FIG. 2 is a perspective view of the chemical injection management system 16 mated with the valve receptacle 18. As illustrated, the chemical injection management system 16 may include a flow regulator 20, a pressure equalizer 22, a housing 24, a tree interface 26, and an ROV (remotely operated vehicle) interface 28. As described in reference to FIGS. 5-8, the flow regulator 20 may include components that reduce the likelihood of the flow regulator 20 losing accuracy over time. Furthermore, the pressure equalizer 22 may facilitate the inclusion of a protective fluid, which is believed to extend the life of moving components within the housing 24. Prior to addressing these features in detail, other components of the chemical injection management system 16 are discussed.

With reference to FIGS. 2 and 3, the housing 24 may include an outer-end plate 46, a side wall 48, a handle 50, an inner-end plate 52, and a tree-interface shield 54. The side wall 48 and end plates 46 and 52 may be made from a generally rigid, corrosion-resistant material and may generally define a right cylindrical volume with a circular base. The tree-interface shield 54 may extend from the side wall 48 beyond the inner-end plate 52. The handle 50 may be affixed (for example, welded) to the side wall 48 and may have a U-shape. Some embodiments may include additional handles 50.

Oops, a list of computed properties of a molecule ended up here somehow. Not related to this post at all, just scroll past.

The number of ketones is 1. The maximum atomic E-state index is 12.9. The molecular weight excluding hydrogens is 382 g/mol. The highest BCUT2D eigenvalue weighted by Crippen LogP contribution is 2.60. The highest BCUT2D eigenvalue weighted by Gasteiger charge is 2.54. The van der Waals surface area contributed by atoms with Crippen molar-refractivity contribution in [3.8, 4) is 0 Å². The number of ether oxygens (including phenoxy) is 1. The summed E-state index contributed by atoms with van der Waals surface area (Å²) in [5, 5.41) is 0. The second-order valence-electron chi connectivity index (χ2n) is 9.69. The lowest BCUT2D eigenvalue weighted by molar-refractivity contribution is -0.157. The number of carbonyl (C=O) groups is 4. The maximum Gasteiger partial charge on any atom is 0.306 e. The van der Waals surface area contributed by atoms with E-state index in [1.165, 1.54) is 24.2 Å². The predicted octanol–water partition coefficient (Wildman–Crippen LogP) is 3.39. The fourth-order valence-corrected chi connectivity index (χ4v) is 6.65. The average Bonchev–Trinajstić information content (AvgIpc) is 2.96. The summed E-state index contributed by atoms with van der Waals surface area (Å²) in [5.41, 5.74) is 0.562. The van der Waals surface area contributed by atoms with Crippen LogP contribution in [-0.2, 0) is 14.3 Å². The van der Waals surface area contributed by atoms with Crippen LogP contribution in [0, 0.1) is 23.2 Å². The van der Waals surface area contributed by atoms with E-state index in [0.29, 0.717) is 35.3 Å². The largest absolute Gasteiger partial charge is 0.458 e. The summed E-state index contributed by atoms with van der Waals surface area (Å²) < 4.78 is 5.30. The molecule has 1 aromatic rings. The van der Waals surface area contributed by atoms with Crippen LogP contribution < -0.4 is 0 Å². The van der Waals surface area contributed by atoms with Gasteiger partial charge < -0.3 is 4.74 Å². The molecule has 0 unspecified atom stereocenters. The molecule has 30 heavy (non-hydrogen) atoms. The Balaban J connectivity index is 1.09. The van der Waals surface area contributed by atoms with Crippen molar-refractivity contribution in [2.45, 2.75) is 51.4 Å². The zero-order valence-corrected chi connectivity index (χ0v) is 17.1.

As illustrated by FIG. 3, the tree interface 26 may include a key 56, guide pins 58 and 60, a latch 62, an electrical connector 64, a fluid-inlet connector 66, and a fluid-outlet connector 68. In the present embodiment, with the exception of the key 56, the components of the tree interface 26 may be generally disposed within the tree-interface shield 54. These components may be configured to electrically, fluidly, and/or mechanically couple the chemical injection management system 16 to the tree 14 via complementary components on the valve receptacle 18, as explained below after discussing the ROV interface 28.

The ROV interface 28 will now be described with reference to FIGS. 2 and 5. The illustrated ROV interface 28 may include apertures 70, a flared grip 72, slots 74 and 76, and a torque-tool interface 78. In some embodiments, the ROV interface 28 may be an API 17D class 4 ROV interface. The ROV interface 28 may be attached to the outer-end plate 46. The torque-tool interface 78, which may be configured to couple to a torque tool on an ROV, may be disposed within the flared grip 72 and generally symmetrically between the slots 74 and 76.

As illustrated by FIG. 5, the torque-tool interface 78 may be coupled to an internal drive mechanism that includes a driveshaft 80, a threaded coupling 82, and a cam 84 that is linked to the latch 62. The operation of these components will be described after discussing features of the valve receptacle 18.